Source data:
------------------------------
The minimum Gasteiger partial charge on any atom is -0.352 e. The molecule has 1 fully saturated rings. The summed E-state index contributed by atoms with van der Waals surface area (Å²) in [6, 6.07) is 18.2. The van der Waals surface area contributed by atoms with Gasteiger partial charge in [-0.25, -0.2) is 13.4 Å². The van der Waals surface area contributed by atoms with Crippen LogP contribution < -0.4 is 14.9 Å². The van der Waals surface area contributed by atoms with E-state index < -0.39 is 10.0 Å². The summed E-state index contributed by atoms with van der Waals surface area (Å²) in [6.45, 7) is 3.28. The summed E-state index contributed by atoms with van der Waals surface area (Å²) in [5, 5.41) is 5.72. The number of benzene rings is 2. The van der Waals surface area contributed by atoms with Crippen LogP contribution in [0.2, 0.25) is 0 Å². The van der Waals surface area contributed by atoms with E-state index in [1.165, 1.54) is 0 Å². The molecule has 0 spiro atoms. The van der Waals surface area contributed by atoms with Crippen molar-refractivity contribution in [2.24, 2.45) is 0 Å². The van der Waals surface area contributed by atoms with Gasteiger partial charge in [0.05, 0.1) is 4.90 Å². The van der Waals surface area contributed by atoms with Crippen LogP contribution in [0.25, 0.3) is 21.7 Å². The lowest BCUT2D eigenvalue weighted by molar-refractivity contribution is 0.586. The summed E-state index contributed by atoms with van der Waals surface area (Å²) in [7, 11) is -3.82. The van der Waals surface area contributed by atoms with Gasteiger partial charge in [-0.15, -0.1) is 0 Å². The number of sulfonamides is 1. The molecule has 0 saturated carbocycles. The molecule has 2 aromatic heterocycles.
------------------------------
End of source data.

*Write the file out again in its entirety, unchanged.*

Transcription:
The minimum Gasteiger partial charge on any atom is -0.352 e. The molecule has 1 fully saturated rings. The summed E-state index contributed by atoms with van der Waals surface area (Å²) in [6, 6.07) is 18.2. The van der Waals surface area contributed by atoms with Gasteiger partial charge in [-0.25, -0.2) is 13.4 Å². The van der Waals surface area contributed by atoms with Crippen LogP contribution < -0.4 is 14.9 Å². The van der Waals surface area contributed by atoms with E-state index < -0.39 is 10.0 Å². The summed E-state index contributed by atoms with van der Waals surface area (Å²) in [6.45, 7) is 3.28. The summed E-state index contributed by atoms with van der Waals surface area (Å²) in [5, 5.41) is 5.72. The number of benzene rings is 2. The van der Waals surface area contributed by atoms with Crippen LogP contribution in [0.2, 0.25) is 0 Å². The van der Waals surface area contributed by atoms with E-state index in [1.165, 1.54) is 0 Å². The molecule has 0 spiro atoms. The van der Waals surface area contributed by atoms with Crippen molar-refractivity contribution in [2.24, 2.45) is 0 Å². The van der Waals surface area contributed by atoms with Gasteiger partial charge in [0.05, 0.1) is 4.90 Å². The van der Waals surface area contributed by atoms with Crippen LogP contribution in [0.25, 0.3) is 21.7 Å². The lowest BCUT2D eigenvalue weighted by molar-refractivity contribution is 0.586. The summed E-state index contributed by atoms with van der Waals surface area (Å²) in [7, 11) is -3.82. The van der Waals surface area contributed by atoms with Gasteiger partial charge in [-0.15, -0.1) is 0 Å². The number of sulfonamides is 1. The molecule has 0 saturated carbocycles. The molecule has 2 aromatic heterocycles.